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It may seem paradoxical that in a disease process seemingly so well defined and meticulously studied through these many decades as tuberculosis, a review such as that of Wells and Long would present a picture of absolute fluidity, of constantly changing views.
While paradoxical, it is nevertheless extremely hopeful. The tremendous activity in tuberculosis research which necessitates such constant revision is particularly apparent when one compares the second with the first edition of the review under consideration, and we may take considerable pride in the fact that American investigators have themselves contributed much to the newer information that is summarized in the book of Wells and Long.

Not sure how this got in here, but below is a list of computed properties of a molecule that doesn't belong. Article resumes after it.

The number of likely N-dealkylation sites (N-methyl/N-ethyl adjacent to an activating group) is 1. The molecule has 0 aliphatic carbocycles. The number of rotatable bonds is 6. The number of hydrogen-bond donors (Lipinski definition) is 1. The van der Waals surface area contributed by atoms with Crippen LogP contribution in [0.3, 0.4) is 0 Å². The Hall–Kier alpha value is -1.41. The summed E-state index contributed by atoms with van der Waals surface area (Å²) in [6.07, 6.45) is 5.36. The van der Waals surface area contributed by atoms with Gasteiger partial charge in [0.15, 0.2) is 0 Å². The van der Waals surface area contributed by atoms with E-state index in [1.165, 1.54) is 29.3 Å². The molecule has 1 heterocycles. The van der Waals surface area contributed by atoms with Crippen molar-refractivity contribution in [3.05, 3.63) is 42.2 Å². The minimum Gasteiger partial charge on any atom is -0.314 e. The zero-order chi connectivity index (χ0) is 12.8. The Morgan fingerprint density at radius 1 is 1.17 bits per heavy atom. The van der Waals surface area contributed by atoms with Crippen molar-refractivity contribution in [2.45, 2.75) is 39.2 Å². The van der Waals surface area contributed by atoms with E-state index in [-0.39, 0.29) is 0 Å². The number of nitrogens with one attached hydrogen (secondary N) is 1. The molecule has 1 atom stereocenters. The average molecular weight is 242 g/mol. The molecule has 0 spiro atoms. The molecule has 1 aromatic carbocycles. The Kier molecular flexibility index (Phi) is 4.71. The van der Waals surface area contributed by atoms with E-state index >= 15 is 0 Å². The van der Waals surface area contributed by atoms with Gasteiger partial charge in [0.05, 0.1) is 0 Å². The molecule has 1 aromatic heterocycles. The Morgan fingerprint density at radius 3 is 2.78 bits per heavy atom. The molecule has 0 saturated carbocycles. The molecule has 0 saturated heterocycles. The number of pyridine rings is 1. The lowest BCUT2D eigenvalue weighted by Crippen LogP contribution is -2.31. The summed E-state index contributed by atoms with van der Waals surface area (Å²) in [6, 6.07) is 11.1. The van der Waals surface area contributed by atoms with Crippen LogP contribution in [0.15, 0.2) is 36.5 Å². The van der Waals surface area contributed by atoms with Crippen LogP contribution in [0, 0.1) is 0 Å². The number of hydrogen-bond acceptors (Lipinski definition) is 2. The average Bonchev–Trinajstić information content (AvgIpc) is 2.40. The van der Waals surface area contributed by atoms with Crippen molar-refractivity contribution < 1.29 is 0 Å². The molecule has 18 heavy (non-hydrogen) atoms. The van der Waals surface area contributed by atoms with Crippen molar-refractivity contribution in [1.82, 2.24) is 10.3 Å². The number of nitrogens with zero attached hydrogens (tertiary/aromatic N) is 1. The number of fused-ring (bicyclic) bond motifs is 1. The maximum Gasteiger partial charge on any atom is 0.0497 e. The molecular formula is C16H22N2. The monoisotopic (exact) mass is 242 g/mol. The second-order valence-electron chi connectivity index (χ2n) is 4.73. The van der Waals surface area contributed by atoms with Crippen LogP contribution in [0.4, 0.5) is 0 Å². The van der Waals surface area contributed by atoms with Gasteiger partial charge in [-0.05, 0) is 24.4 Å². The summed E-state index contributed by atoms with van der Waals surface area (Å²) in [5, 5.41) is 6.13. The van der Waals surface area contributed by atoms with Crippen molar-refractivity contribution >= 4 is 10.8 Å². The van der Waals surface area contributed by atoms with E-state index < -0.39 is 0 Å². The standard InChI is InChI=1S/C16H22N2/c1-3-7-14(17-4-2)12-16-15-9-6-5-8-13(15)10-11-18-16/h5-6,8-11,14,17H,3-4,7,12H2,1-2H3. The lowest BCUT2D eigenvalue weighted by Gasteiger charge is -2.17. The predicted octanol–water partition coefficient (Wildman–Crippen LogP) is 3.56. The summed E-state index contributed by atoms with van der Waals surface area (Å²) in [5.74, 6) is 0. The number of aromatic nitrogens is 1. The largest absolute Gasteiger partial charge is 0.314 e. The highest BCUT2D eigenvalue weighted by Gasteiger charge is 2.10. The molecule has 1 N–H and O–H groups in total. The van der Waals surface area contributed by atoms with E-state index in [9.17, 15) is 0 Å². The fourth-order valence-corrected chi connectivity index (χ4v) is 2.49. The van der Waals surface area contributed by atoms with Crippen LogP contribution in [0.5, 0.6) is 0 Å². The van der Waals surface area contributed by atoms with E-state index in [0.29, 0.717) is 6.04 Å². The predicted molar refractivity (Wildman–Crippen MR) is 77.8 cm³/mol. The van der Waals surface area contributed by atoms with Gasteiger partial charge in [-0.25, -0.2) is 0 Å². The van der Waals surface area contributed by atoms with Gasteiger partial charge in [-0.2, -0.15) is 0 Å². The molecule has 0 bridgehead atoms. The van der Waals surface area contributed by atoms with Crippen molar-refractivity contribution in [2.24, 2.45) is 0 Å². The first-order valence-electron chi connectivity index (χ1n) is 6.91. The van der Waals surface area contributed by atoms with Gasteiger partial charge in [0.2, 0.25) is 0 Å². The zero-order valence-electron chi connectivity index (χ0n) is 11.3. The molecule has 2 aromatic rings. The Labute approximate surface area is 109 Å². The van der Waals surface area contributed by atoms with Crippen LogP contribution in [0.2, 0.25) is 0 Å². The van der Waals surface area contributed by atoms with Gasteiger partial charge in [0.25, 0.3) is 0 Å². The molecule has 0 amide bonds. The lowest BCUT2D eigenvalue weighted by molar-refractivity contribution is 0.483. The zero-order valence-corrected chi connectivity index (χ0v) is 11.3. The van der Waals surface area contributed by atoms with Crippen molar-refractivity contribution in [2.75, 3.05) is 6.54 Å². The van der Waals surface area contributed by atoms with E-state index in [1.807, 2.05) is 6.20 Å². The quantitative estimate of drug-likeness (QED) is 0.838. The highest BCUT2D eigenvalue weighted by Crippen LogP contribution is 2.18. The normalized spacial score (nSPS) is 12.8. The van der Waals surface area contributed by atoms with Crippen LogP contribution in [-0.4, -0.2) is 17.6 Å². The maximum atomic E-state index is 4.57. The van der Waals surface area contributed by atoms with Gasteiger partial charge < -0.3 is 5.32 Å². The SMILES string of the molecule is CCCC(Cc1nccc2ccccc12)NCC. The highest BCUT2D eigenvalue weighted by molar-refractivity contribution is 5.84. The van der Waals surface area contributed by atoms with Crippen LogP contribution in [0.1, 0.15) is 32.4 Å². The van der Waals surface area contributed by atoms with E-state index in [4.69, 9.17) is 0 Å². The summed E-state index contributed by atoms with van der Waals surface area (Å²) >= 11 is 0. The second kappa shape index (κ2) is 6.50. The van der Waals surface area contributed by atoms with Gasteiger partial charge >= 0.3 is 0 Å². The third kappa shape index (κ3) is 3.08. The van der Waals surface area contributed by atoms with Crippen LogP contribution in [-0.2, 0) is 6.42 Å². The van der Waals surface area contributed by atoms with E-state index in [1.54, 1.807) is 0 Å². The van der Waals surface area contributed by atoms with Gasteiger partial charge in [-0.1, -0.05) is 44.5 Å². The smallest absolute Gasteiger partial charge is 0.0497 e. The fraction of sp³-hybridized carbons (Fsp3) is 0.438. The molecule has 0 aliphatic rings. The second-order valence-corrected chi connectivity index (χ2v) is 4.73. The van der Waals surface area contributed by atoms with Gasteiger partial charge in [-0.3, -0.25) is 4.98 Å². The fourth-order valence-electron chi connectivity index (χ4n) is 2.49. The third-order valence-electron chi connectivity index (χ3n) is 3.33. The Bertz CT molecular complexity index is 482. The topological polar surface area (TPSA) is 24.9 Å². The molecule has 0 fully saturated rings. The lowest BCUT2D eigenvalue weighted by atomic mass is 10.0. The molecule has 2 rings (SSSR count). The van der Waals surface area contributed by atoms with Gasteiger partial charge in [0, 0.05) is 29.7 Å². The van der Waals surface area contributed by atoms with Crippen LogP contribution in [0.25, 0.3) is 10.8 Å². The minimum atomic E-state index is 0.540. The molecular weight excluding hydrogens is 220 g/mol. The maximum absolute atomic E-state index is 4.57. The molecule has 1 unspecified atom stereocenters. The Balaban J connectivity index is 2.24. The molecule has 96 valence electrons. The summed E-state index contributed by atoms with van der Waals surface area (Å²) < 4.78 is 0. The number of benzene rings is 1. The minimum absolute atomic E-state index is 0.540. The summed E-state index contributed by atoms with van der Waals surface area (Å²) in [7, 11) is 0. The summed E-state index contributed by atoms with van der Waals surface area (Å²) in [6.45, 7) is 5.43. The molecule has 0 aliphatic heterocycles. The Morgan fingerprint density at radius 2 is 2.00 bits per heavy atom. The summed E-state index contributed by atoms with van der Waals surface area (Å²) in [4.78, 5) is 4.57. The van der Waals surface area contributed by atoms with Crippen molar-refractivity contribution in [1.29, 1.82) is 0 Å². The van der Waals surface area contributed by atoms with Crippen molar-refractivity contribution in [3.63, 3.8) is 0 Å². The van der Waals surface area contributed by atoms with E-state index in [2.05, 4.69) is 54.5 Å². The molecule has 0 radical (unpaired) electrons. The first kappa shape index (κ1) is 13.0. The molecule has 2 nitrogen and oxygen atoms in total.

Particularly the first chapters have been subjected to thorough revision so that they present a most complete review of the knowledge that has developed. There is no material expansion in the length of this portion of the book, because obsolete material has been
The Chemistry of Tuberculosis. Arch Intern Med (Chic). 1933;51(1):172. doi:10.1001/archinte.1933.00150200175017
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